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  • Red Line
  • John Sheehy (bio)

Riding the Red Line is for most a thing they just suffer through because they have to, but for me it is a celebration. Boston. The city. I’m here now, not visiting but living, a strand in its enormous human fabric. I swallow it whole every day, eat it up. Even now, a year and a half after I first arrived, I can’t get enough of just walking around, or of knowing that I could walk all day and never run out of pavement, buildings, strangers.

Sometimes I wear my headphones—it’s almost necessary to have them when you ride the train, because it keeps the crazy people from talking to you. Sometimes I don’t. But it doesn’t matter, because my life here has a soundtrack always. I am almost always not really here, but imagining myself here, watching myself like a character in a movie, slow-motion walking, camera fast-cutting from me to a graffiti-covered building, to an open fire hydrant spraying water on the street, then back to me to catch the look of a man with business to do here—and just the right music is bumping up in the background. Stevie Wonder sings living just enough, just enough; Jim Morrison growls I drifted into town about an hour ago . . . these songs I hear and others, songs that start out slow and then kick to life, songs with funky bass lines, songs about The City. These are the score for the film I am shooting in my head. Quentin Tarantino has not yet made Reservoir Dogs, but later, when I see it in a theater in Seattle, I will recognize instantly in that long cool walk—Steve Buscemi, Harvey Keitel, sunglasses, skinny ties, black suits, walking in slomo time to music they can’t hear, cool, cool, cool—the image I tried to create of myself and for myself in this, my movie of life.

Right now, though, I am on the lower inbound platform of the Harvard T station, waiting for a Red Line train, hoping it’s a Braintree so I can get [End Page 17] a seat and won’t have to lose it at Park Street. Around me are others who, like me, work for the college, live somewhere else—although not many of them will be going as far as I will, 16 stops across town all the way to Quincy. Above me is Harvard itself—green, white, and red behind its ten-foot-high encircling wall.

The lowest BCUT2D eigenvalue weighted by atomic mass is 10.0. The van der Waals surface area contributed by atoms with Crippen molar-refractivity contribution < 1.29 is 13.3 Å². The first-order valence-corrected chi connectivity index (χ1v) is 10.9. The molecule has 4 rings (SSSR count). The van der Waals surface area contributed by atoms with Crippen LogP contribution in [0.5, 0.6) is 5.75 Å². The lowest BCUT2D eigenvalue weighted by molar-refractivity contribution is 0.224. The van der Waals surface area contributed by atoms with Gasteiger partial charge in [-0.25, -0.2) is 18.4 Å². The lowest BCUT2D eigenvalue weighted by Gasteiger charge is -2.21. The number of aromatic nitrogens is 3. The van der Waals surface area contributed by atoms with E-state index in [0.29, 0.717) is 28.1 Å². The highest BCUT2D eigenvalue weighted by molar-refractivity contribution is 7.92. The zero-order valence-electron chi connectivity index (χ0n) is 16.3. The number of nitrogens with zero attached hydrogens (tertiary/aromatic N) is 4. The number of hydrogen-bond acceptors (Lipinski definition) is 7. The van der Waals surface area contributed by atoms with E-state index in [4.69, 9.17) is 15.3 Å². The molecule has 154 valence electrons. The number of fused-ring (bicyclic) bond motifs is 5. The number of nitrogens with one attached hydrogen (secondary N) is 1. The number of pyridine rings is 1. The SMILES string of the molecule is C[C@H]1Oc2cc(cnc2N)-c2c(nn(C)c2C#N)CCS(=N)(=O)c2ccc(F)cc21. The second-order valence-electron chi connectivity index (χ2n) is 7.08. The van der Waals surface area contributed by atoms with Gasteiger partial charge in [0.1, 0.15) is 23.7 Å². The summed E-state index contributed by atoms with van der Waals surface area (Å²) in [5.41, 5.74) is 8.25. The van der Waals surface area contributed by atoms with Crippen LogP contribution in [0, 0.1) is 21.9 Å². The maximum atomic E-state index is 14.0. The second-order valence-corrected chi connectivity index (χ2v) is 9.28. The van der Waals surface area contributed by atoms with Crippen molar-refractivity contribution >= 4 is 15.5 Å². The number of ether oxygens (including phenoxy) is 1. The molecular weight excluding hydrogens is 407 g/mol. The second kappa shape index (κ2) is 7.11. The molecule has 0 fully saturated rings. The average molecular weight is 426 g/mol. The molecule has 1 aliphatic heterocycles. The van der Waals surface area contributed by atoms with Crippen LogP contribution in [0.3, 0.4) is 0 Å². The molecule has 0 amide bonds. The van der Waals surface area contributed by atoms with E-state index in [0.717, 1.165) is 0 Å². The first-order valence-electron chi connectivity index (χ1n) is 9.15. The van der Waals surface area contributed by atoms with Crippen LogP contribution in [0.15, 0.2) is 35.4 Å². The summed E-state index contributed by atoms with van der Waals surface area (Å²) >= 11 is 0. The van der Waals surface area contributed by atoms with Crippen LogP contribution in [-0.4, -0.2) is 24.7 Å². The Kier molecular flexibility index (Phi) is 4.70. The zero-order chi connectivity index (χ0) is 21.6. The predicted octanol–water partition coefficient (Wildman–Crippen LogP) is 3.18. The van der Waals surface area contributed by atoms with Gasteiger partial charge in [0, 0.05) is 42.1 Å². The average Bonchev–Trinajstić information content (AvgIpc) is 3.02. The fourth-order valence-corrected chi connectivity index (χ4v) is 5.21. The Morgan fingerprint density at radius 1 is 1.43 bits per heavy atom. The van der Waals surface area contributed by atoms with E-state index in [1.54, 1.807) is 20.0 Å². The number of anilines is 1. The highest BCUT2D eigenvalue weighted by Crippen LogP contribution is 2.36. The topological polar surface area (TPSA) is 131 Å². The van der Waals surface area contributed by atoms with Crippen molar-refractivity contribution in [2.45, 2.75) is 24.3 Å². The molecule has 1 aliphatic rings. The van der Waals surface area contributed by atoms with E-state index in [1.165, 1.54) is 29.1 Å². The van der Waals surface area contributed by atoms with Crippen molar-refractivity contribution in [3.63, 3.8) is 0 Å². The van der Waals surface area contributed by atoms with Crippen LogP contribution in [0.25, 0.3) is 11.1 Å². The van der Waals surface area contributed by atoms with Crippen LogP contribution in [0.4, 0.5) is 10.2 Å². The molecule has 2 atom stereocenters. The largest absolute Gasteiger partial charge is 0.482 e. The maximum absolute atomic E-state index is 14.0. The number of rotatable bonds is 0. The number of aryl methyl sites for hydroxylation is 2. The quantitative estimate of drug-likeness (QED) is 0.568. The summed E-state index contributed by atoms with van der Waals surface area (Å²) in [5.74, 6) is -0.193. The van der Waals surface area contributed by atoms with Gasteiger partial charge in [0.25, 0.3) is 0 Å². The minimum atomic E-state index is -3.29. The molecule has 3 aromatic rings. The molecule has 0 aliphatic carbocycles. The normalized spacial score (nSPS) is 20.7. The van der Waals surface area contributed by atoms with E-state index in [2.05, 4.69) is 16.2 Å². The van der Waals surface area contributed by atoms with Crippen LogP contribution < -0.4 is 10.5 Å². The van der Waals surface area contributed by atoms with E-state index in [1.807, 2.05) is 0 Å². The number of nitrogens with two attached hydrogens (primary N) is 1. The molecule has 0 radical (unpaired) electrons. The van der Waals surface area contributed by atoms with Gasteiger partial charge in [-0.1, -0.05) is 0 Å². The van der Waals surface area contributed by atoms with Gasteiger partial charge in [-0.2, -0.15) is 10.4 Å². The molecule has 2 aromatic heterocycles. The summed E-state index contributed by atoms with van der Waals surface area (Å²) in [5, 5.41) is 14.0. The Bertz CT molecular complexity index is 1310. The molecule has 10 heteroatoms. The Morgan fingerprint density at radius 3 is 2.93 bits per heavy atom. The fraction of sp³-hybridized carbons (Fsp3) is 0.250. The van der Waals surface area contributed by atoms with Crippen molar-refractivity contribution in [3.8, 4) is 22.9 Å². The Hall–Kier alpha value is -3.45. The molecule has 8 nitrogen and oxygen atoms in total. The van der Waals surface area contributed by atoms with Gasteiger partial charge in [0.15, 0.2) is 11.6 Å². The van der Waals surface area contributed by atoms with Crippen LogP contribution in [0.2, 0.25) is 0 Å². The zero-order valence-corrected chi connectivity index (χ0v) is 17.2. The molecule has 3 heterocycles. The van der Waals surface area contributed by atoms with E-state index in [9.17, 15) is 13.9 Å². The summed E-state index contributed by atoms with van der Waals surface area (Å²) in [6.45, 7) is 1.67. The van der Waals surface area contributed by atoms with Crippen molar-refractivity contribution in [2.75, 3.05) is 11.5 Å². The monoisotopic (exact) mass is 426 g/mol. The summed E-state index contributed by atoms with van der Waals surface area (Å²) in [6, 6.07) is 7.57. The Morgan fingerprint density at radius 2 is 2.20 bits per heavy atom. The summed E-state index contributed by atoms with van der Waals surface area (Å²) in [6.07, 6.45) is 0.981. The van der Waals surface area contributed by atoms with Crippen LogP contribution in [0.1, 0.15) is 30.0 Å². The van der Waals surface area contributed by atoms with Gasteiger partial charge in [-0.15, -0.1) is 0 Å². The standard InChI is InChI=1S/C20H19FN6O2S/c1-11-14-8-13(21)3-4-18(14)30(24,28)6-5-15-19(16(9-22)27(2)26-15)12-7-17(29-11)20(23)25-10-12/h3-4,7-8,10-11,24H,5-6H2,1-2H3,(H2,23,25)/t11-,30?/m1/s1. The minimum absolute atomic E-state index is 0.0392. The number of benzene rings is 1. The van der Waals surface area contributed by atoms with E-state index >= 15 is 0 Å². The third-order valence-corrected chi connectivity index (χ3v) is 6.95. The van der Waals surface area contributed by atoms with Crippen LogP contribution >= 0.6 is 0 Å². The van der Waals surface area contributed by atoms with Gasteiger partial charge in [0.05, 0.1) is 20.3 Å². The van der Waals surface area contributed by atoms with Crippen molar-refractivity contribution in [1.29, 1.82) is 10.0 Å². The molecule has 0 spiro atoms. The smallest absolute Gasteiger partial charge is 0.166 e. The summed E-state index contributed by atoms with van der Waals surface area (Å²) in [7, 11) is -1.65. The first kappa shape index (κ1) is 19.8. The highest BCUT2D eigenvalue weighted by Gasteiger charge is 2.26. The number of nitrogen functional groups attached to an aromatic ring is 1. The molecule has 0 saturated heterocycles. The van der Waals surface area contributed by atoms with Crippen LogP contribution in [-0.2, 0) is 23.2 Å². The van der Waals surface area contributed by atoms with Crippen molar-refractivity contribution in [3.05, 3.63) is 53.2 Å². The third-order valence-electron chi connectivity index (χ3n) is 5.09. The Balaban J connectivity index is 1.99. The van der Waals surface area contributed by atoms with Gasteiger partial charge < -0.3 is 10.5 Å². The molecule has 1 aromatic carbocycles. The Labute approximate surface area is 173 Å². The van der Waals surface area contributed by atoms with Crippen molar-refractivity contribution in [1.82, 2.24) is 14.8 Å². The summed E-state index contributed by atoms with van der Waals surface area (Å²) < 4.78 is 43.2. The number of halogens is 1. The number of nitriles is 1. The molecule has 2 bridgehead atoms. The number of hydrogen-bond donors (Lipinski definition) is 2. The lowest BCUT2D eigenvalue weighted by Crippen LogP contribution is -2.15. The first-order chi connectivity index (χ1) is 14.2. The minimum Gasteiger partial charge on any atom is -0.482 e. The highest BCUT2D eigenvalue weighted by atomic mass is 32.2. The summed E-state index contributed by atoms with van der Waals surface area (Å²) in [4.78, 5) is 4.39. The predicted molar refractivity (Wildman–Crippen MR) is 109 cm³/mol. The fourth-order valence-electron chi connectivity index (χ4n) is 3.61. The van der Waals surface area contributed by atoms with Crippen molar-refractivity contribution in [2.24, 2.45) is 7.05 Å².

Flash back now, to New York City three years earlier, my first trip there, to the center of it all. I am more than a little bit drunk, and I am lying in the soggy dirt in a tree planter outside a liquor store off 13th Street.

Flash back further: I am very small, in Billings, Montana, in front of a TV screen. Everything on TV is set in some city somewhere: New York, Chicago, Los Angeles are the whole TV universe. Occasionally somebody from where I am from pops up. There is an ad for PBS set in Two Dot—anyway it says, “Two Dot, Montana,” in small letters on the bottom of the screen when the ad comes on. Mountains. Hay. Cows. In the ad there are two cowboys. I know they are cowboys because they’re wearing hats like they do in Gunsmoke. They sit in some homespun diner, talking about physics, talking to the waitress about putting “rad-EEK-io” in the salads. I get it. They’ve been watching PBS. They’re not as dumb as they look. They both have southern accents. I don’t know anybody who talks like they do. But on TV everybody from the country has a southern accent, and everybody from Montana is from the country.

Back in New York, my friends—I am there with friends, two guys and three girls, all of us down from Amherst for a weekend in the city—are trying to pull me out of the planter, and I’m resisting them, laughing at them. They are looking at me like I am out of my...


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pp. 17-29
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